Sunday, 26 February 2017

Sheer Brilliance At The National Theatre


I went to the RSC in Statford Upon Avon quite a few times in the 60s. I was a schoolboy at the time and it was a day out and a fun coach trip but little more than that until, as a seventeen year old in 1970 I saw this production of The Tempest with Ian Richardson as Prospero and Ben Kingsley as Ariel. To say that I was moved would be an understatement - I was blown away. The performance had a huge emotional impact on me and I've waited for almost fifty years to feel that way in a theatre again. In that time I've seen plenty of Shakespeare's plays and plenty of other excellent theatre (most notably Richard Armitage's  The Crucible at the Old Vic in 2015) but none has influenced me like that production did in 1970 - until yesterday.

We travelled to London for the National Theatre's new production of Twelfth Night. We've seen the play three or four times before and it's always been enjoyable but nothing special. But this production was very special.

From the spectacular opening when the steep staircase central to the set became the prow of a ship in a fierce storm it was clear that this was going to be something extraordinary. That incredible set morphed throughput the production into a myriad of sub-sets as the revolving stage revealed surprise after surprise. But a fabulous set does not necessarily make a fabulous event - the cast and direction did that.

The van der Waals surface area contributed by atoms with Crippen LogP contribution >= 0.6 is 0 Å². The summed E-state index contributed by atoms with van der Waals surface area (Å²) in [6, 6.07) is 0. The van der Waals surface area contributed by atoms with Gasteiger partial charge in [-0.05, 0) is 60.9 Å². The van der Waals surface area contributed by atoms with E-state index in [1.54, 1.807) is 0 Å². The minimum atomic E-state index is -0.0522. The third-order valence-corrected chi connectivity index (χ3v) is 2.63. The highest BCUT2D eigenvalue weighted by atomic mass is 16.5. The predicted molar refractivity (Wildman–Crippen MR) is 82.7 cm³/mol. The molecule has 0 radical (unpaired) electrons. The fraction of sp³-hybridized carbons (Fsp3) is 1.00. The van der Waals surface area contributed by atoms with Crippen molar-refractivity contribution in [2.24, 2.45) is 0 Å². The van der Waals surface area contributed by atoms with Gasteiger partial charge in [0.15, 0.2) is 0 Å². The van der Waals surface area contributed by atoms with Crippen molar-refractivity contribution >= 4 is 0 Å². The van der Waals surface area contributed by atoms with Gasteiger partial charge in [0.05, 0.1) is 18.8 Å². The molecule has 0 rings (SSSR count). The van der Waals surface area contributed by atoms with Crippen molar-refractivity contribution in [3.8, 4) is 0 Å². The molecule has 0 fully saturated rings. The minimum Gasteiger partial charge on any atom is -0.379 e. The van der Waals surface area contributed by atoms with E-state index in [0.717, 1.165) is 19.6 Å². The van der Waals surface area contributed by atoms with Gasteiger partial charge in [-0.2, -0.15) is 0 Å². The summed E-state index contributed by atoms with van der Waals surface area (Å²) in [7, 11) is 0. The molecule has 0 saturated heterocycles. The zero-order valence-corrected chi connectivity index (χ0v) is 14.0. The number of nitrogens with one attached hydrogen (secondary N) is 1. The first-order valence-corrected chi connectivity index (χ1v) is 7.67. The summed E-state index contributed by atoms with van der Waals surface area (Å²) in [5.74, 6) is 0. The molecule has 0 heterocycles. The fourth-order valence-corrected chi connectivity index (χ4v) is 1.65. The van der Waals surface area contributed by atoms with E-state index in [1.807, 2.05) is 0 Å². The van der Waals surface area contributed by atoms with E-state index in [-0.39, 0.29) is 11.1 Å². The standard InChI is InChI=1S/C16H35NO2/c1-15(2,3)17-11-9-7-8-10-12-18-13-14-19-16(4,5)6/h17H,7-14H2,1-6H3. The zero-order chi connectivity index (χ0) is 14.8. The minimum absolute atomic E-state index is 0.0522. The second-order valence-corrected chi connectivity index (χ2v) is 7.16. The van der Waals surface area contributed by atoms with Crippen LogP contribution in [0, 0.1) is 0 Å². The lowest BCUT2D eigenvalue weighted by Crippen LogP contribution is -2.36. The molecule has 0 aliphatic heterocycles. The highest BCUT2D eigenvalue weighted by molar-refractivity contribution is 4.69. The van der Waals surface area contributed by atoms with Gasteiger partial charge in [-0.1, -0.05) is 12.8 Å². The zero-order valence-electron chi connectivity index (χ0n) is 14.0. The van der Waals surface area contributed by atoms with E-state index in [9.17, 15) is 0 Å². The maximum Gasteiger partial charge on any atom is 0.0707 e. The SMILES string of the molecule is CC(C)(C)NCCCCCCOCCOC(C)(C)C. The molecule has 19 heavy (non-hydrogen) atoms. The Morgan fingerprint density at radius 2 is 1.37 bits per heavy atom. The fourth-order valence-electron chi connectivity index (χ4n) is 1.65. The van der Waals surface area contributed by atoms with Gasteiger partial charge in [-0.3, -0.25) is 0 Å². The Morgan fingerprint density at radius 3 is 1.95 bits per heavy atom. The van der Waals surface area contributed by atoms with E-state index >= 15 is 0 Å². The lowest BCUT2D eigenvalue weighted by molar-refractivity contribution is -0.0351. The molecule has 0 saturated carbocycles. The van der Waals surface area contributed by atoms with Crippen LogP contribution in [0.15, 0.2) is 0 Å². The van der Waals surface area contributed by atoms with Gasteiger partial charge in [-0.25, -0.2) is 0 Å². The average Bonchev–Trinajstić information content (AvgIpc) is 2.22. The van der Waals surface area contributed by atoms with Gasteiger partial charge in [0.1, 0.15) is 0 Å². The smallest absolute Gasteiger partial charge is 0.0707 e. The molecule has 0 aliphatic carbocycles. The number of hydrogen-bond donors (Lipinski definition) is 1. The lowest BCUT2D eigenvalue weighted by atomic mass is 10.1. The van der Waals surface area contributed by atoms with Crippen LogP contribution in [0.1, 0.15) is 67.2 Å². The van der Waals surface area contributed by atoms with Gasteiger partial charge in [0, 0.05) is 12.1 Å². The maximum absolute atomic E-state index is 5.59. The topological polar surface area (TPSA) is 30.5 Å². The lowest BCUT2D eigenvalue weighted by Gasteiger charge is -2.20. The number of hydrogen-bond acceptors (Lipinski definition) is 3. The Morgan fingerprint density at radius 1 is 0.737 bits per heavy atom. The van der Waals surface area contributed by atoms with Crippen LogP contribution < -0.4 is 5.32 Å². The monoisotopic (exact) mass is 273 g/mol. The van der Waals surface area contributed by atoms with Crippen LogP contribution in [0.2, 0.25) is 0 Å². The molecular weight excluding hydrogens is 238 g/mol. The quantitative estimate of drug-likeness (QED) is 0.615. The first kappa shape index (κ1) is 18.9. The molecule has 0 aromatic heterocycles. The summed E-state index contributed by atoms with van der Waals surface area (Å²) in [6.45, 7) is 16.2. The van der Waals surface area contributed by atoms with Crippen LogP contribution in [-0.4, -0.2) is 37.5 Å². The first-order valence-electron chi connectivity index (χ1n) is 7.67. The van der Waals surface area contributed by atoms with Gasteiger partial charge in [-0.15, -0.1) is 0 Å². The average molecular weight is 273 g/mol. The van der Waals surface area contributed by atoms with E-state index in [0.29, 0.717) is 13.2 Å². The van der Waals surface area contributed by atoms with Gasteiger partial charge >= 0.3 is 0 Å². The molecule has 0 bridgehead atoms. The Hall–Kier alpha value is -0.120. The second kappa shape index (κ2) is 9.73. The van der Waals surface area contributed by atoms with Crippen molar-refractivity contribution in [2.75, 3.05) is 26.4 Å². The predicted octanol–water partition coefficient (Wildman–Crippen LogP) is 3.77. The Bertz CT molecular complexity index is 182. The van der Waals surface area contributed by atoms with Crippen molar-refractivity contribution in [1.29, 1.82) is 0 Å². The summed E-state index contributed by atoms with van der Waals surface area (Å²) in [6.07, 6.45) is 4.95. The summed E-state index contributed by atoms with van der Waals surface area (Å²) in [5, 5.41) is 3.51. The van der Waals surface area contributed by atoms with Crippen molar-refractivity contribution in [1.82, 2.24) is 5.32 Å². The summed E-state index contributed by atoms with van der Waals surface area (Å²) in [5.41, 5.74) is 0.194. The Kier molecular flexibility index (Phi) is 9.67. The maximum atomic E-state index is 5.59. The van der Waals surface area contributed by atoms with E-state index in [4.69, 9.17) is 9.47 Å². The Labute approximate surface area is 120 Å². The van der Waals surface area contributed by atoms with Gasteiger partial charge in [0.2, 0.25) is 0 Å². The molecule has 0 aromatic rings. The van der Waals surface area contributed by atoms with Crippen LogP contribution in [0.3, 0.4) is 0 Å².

The comic roles of Sir Toby Belch (Tim McMullan) and Sir Andrew Aguecheek (Daniel Rigby) were performed with perfect comic timing and were genuinely funny. Doon Mackichan played the fool Feste in one of the production's role reversals.


Tasmin Greig was the big name draw and brought loads of pre publicity to the production in playing a lesbian Malvolia besotted by her mistress instead of the usual male Malvolio. Tamsin Greig is a hugely talented actor and was totally credible in the role leaving the audience genuinely grieving for her plight - something no Malvoiio has ever achieved in my experience    


But, whilst there is no questioning the power of Tamsin's Malvolia, lesser know actors Tamara Lawrence as Viola and Pheobe Fox as Olivia are outstanding.

I've read several critics' reviews of the production. They tended to be positive but a little stand offish and carped about minor discrepancies or nit picked over aspects of the gender reversal. For me, the only valid criticism lies in the audience response and the response was phenomenal. Rarely have I heard so much spontaneous laughter - the audience was truly rolling in the aisles. I absolutely loved it. Three hours of laughter tinged with some truly soul searching moments of pathos and sadness make this a production not to be missed. Beg, steal or borrow and get yourself a ticket.